Centre Bounce Stoppages

Monday, August 14, 2017

By Adam Selwood

In football, Centre Bounces (CB’s) can be seen as the ‘sexy’ part of the game. It is the one time where players are given at least a 30 second break to reset and strategise how they are going to win next possession and surge the ball forward their team’s way. Although there may only be 15 – 30 CB opportunities within any given match, they are seen as a crucial part of the game to gain ascendancy. It allows the game initially to be played in your half of the field, creating potential scoring opportunities. 

Unfortunately there is no exact winning formula to CB’s, as each stoppage presents its own set of challenges and complexities. You will not win every clearance out of the middle, however with good coaching you should be able to provide your midfield group greater awareness and improved opportunities of getting their hands on the ball. In this article, I will discuss the core principles around CB’s and how your group might be able to swing the percentages in your favour whilst also restricting the impact the opposition could have.

The level of strategy that can be discussed is extensive. I will keep this uncomplicated by focusing on the key factors that need to be assessed and developed across all levels within the game. 

These include – 

Personnel – The type of midfield mix you have and how to play to the strengths of this group. 

Fundamental skills – The skill set required by both midfielders and rucks to ensure they make the most of their opportunities inside.

Structure - Basic balance or ‘ownership of the circle’ that provides space and opportunities for rucks to connect to midfielders. 

Player’s roles – Providing clarity to the roles within the stoppage, ensuring players are aware of their responsibilities and expectations.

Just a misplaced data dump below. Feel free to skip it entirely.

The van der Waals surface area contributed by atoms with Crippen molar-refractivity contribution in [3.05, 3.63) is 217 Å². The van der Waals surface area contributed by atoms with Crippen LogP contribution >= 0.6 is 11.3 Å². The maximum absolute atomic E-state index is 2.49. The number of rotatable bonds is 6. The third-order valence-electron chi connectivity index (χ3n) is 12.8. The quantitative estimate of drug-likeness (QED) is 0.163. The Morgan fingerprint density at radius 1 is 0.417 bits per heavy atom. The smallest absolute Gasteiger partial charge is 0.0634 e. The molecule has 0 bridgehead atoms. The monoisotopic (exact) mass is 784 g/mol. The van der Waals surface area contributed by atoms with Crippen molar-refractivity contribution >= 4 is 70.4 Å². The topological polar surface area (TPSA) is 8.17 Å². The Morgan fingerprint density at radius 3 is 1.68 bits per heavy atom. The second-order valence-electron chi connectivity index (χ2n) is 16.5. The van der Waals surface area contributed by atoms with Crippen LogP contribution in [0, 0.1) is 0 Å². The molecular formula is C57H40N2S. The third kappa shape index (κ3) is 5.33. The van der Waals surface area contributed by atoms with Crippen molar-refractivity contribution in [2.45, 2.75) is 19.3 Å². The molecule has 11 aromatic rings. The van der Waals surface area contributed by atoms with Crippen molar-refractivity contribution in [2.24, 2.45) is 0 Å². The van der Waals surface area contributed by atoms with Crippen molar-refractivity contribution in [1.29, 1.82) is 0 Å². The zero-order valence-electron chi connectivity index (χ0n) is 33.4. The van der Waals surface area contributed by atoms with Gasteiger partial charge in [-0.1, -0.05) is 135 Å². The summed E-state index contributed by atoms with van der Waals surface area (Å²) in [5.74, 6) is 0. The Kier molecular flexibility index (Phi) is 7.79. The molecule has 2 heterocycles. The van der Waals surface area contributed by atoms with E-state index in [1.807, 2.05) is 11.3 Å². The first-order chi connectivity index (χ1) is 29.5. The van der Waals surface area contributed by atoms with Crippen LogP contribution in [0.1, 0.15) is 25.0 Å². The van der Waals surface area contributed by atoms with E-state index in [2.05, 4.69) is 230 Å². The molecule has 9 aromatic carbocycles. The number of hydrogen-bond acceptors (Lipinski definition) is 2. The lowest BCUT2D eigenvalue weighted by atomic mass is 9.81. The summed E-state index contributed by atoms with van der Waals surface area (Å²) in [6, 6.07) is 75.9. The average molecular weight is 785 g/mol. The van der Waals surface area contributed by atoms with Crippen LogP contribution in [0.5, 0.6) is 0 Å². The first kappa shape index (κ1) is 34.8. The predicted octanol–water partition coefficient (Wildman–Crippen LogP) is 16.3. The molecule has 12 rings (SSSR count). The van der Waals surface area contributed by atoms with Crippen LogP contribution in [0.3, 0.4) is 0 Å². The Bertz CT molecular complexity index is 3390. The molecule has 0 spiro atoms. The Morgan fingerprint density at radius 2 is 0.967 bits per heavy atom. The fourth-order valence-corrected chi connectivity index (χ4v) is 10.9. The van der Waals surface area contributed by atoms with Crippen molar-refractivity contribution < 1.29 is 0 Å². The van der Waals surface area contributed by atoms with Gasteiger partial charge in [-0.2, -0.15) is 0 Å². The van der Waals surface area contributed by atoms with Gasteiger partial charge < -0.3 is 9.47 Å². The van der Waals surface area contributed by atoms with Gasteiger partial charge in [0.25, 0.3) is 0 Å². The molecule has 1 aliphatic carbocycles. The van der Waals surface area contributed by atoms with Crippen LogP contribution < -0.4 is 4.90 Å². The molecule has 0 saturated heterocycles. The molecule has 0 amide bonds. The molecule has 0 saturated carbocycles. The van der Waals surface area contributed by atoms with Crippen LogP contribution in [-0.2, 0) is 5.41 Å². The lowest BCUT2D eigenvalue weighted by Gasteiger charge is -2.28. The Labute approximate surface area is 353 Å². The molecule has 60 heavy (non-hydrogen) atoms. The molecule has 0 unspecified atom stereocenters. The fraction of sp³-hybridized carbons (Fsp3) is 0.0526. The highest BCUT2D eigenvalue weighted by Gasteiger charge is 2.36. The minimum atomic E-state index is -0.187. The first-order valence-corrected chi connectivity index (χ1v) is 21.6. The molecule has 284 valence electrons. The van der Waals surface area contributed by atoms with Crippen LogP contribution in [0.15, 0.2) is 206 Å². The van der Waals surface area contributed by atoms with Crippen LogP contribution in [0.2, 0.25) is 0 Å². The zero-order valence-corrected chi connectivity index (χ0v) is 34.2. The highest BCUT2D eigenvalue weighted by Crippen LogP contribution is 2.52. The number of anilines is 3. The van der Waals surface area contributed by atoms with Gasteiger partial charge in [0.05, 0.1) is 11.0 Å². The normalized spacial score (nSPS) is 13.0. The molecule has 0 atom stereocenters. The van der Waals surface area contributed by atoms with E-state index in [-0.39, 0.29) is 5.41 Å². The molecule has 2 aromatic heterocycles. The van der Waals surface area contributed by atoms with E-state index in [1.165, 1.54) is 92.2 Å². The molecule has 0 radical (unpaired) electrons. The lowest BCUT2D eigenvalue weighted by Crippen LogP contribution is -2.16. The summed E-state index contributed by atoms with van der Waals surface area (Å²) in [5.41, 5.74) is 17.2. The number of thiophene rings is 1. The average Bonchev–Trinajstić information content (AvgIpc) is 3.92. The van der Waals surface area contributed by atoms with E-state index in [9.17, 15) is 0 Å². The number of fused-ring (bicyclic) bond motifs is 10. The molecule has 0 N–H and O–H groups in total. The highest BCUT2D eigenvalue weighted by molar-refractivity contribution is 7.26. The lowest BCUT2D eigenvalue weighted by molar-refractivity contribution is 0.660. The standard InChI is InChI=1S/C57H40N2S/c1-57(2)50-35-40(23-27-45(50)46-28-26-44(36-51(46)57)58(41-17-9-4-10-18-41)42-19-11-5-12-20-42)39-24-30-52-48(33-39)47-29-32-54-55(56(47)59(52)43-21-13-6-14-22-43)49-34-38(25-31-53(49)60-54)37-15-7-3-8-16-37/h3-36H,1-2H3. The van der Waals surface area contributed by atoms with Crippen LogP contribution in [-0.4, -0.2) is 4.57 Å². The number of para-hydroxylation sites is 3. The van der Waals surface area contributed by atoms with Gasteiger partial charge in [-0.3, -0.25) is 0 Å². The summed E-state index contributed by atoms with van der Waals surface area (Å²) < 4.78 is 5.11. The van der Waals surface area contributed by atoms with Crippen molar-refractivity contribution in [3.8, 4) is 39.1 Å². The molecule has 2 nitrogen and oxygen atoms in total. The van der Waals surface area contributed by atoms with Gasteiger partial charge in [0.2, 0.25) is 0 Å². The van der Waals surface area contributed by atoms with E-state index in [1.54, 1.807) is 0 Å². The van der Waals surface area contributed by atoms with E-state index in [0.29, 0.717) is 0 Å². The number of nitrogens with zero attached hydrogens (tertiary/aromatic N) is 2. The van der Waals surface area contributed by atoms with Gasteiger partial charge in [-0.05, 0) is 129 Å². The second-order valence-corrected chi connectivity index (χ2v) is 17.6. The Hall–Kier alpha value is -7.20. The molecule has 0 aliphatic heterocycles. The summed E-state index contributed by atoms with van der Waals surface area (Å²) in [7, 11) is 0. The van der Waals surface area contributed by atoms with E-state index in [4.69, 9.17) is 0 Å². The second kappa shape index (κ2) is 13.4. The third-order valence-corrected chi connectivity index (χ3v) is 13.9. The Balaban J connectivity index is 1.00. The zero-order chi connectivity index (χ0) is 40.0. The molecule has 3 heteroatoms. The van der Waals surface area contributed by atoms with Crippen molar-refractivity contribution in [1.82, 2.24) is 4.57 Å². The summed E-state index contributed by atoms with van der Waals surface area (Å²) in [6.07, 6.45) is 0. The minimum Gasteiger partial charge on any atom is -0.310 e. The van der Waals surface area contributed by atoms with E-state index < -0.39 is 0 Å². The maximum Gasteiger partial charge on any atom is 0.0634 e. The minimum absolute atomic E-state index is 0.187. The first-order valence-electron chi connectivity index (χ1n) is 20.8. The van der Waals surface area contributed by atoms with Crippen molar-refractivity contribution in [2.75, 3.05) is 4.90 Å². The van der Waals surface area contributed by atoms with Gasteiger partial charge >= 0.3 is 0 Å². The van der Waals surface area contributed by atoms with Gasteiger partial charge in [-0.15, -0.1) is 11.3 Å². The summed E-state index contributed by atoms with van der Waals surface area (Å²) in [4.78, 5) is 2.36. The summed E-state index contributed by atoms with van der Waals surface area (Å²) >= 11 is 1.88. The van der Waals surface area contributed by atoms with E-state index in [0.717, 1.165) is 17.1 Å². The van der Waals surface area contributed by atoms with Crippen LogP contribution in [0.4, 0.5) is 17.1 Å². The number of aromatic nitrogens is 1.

Personnel:

Not every midfield group is blessed with Nic Naitanui in the air or Patrick Dangerfield at ground level. As a coach, it is important for you to identify and understand what the strengths of your midfield are, and the skills each individual brings to the group. This provides direction on how you can connect inside the stoppage and the strategies that can be put in place to take advantage of the opposition. Examples include:

-       If you have a quick midfield you may work to connect to space and use your team's pace to win ground balls.

- If you have a big bodied midfield you may use fundamental bodywork and hit to players advantage side and allow them to get to work in a contested environment.

- If you have a smaller ruck you may stress the importance of follow up and spread to beat your opposing ruck through run. 

- If you have a dominant ruck you may stress the importance of varying your hit zones so it keeps the opposition team guessing where the ball is going. 

Fundamental skills:

There are a variety of skills that both midfielders and rucks continually need to develop to ensure they can take advantage of stoppage opportunities. These skills can be applied all over the field, not just limited to CB stoppages.

They include:

- Clean touch / 1st takes – This is a key area of any inside midfielder's game that should always be continually developed. Training your reflex touch and having the ability to take the ball cleanly around stoppages is a huge advantage to any midfielder’s game. Brownlow Medalist Matt Priddis completes 5-10 minutes of purposeful touch drills pre/post training sessions to ensure his skills are clean and sharp. This attention to detail has allowed him to develop a key strength to his game, allowing him to have a great impact around contested situations. 

- Bodywork – This is a skill that not many players are taught during their junior years of development. It is the ability to be comfortable working off an opponent at stoppage, then having the skill and strength to use your body to turn a 50/50 ground ball opportunity into a 60/40.  There are a variety of methods in using your body to gain separation off your opponent depending on where they are positioned and the space that you would like to utilise.